Someday we'll grow up about this, but that day has not yet arrived. We are moderately more mature when it comes to the abbreviations, and we try to use MiB and GiB to represent base-2 prefixes correctly wherever possible.
A MySQL process can contain as many databases as you wish. You can also create multiple MySQL processes if you wish. Doing so will cost more than placing all your databases in a single process, but will increase the available resources.
For those with particularly demanding database needs, we also have hosted dedicated MySQL offerings including reserved resources and advanced features like thread pools.
We use a layered approach to spam prevention on our email forwarding service.
First, we outright block messages from known malicious senders, like compromised servers.
Second, we enforce strict restrictions on the email servers that attempt to send email through our forwarding systems. These restrictions are no problem for legitimate email servers (they should all be passed by default on a properly configured system), but they represent a tough barrier for the sort of compromised, virus-infected servers that send most of the world's spam. These restrictions block most illegitimate messages based on delivery mechanisms, not the content of the message. Our public site has more information about our Email Acceptance Policy. This step includes greylisting.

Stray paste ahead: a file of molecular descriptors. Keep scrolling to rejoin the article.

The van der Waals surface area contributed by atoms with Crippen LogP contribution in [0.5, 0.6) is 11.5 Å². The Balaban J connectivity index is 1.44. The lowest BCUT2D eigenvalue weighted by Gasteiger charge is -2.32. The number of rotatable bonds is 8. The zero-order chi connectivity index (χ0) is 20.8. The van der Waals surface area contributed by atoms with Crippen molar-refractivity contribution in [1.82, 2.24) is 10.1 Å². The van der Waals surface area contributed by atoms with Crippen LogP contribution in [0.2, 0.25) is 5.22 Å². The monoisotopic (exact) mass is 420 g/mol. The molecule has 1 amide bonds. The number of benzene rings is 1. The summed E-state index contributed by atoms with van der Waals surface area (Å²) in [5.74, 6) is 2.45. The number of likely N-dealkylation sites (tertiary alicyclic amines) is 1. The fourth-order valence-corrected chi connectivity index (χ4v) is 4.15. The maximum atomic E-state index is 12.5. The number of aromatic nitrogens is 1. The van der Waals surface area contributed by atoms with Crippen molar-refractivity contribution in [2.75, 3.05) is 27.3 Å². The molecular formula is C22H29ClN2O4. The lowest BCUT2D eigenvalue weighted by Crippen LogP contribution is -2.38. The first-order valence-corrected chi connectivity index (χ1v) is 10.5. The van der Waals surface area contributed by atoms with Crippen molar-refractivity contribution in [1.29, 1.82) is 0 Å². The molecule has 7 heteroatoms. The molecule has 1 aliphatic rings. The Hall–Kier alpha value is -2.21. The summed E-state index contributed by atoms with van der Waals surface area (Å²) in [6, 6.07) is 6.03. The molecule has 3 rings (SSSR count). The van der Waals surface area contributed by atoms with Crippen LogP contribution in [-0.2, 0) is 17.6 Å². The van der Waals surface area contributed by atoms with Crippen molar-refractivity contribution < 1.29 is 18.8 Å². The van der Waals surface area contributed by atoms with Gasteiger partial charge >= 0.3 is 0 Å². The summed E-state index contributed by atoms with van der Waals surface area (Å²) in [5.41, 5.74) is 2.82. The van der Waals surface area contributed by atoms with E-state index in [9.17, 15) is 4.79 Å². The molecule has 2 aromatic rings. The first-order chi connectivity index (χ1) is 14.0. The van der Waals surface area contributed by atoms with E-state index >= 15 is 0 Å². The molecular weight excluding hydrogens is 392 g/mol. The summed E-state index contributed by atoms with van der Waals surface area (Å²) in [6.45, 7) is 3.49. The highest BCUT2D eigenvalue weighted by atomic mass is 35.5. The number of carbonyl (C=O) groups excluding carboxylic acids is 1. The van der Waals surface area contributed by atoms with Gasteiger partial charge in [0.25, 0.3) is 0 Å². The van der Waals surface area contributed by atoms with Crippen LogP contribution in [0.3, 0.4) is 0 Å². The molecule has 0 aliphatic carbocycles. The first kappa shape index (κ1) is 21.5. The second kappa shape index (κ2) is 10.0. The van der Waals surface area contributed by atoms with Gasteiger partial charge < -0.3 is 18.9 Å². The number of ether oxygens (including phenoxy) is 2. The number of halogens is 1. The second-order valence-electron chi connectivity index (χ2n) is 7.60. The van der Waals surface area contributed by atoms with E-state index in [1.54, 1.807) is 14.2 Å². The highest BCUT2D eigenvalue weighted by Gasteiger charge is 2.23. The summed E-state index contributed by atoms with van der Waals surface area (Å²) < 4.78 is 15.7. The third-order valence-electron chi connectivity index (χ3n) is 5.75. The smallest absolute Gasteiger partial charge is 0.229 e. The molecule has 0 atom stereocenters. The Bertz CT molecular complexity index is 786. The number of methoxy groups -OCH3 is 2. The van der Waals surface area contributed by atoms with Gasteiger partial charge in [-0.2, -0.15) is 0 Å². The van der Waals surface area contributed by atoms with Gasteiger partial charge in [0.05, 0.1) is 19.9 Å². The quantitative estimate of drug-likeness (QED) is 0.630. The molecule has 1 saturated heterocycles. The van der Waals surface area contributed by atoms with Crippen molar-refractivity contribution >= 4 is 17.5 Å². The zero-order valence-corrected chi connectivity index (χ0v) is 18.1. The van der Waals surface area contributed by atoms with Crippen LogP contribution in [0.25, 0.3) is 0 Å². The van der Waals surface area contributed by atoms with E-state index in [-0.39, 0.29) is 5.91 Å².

Third, we do some very minimal content-based spam filtering to catch the worst of the worst that gets past the rest of the checks. If a message fails this filtering, it goes to your domain's email quarantine, accessible through our member interface. The level is set high enough to produce vanishingly few false positives but a fairly high rate of false negatives. In other words, you shouldn't see any legitimate messages get blocked by this filter, but you will see spam slip through.